"Yeah, how can we take it seriously," adds Zac, "when they just stand there saying gngungungunggng to your face?"
"The Prodigy? Euch!" says Zac. The Firestarter is playing on MTV and Keith Flint is inspiring Hansonian revulsion. "Now there's someone who was rejected as a child."
It's the morning after the night before and Hanson have slept well. They are currently in their swish penthouse suite 32 floors up above the city of Chicago, having make-up applied in preparation for the Q photo shoot which, they are pleased to hear, will take place on the roof.
"You wanna know why Chicago is called The Windy City?" asks Zac, before explaining at great length exactly why, and thereby offering proof that their program of home schooling keeps them up to date in history and geography, at the very least. "Think we'll get blown off the roof?" he speculates.
Walker, the boys' father, who has an irritating habit of filming absolutely everything Hanson do on his camcorder, expresses concern about, as he so delicately puts it, Isaac's "teenage marks" (ie. spots), and the make-up artist duly buffs him up with "skin-colored" foundation (ie. bright yellow).
As today is October 31, Halloween, MTV is celebrating by screeing The Scariest Videos Of All Time, of which Firestarter is one of many, alongside Ozzy Osbourne, Tool, Nine Inch Nails, and -- moments before the band head for the roof -- Hanson's own MMMBop, introduced by the monster-attired VJ as "definitely the scariest video ever."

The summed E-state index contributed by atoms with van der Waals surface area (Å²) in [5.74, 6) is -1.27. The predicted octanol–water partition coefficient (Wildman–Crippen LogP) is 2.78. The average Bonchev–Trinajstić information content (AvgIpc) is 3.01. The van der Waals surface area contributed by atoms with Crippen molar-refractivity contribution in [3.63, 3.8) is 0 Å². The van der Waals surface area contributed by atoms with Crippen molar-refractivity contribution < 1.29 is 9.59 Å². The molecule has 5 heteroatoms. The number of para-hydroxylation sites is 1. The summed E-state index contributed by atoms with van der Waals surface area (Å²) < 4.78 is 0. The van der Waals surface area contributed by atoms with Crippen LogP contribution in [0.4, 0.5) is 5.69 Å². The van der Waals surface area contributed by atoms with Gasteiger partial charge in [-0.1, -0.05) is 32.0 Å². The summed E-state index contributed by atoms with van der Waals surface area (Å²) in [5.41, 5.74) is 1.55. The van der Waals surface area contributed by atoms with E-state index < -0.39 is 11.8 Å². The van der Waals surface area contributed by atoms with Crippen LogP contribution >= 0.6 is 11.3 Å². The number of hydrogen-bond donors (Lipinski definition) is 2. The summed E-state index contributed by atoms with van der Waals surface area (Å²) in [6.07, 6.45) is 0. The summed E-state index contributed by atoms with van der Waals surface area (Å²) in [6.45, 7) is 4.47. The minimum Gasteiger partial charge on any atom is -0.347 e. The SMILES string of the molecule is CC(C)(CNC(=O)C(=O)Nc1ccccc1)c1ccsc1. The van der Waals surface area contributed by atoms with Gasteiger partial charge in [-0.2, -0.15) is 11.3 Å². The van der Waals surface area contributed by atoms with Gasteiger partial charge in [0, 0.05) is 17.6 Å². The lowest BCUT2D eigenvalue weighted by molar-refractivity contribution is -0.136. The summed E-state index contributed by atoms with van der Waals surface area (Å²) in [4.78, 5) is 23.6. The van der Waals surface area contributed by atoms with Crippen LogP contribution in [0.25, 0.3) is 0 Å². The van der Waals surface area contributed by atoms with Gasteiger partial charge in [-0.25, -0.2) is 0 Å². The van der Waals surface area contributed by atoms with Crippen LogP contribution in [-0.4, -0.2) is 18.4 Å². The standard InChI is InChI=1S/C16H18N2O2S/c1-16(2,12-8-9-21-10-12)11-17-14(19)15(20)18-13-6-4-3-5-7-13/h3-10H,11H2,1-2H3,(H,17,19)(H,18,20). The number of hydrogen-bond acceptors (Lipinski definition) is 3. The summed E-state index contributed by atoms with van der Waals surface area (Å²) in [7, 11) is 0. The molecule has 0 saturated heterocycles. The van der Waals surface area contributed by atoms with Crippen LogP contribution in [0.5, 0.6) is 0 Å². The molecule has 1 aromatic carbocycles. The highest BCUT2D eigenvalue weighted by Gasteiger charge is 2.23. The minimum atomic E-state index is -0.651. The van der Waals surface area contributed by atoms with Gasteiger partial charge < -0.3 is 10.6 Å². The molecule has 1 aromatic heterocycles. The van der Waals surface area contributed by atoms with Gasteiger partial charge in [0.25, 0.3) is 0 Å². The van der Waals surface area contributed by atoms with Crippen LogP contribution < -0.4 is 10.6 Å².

Isaac, Taylor and Zac's jaws visibly drop. The eldest laughs uncertainly, the 14-year-old shrug it off with his typical sang-froid, while the little 'un looks discernibly shocked.
"They're kidding, right?" he asks.
As our time with Hanson draws to its close, Q wonders aloud about the strain that must inevitably come from spending so much time glued together. With Dad always at hand, and the rest of their entourage just over their shoulder, doesn't it ever get a little too much? Do they never -- like "ordinary" children of their age -- crave a little independence, some time alone?
"We get time time on our own whenever we want," says Taylor, who looks like he's become possessed with the spirit of Zac. "Watch!"
He rushes across the suite, squeezes himself behind the TV in the corner of the room and slips behind the curtains, pressed tightly against the window that overlooks the city below.
"You can't see me, can you?" he says. "See, I'm now having time alone!"
He remains there for the next 15 minutes, and whatever he's doing, he does it very quietly.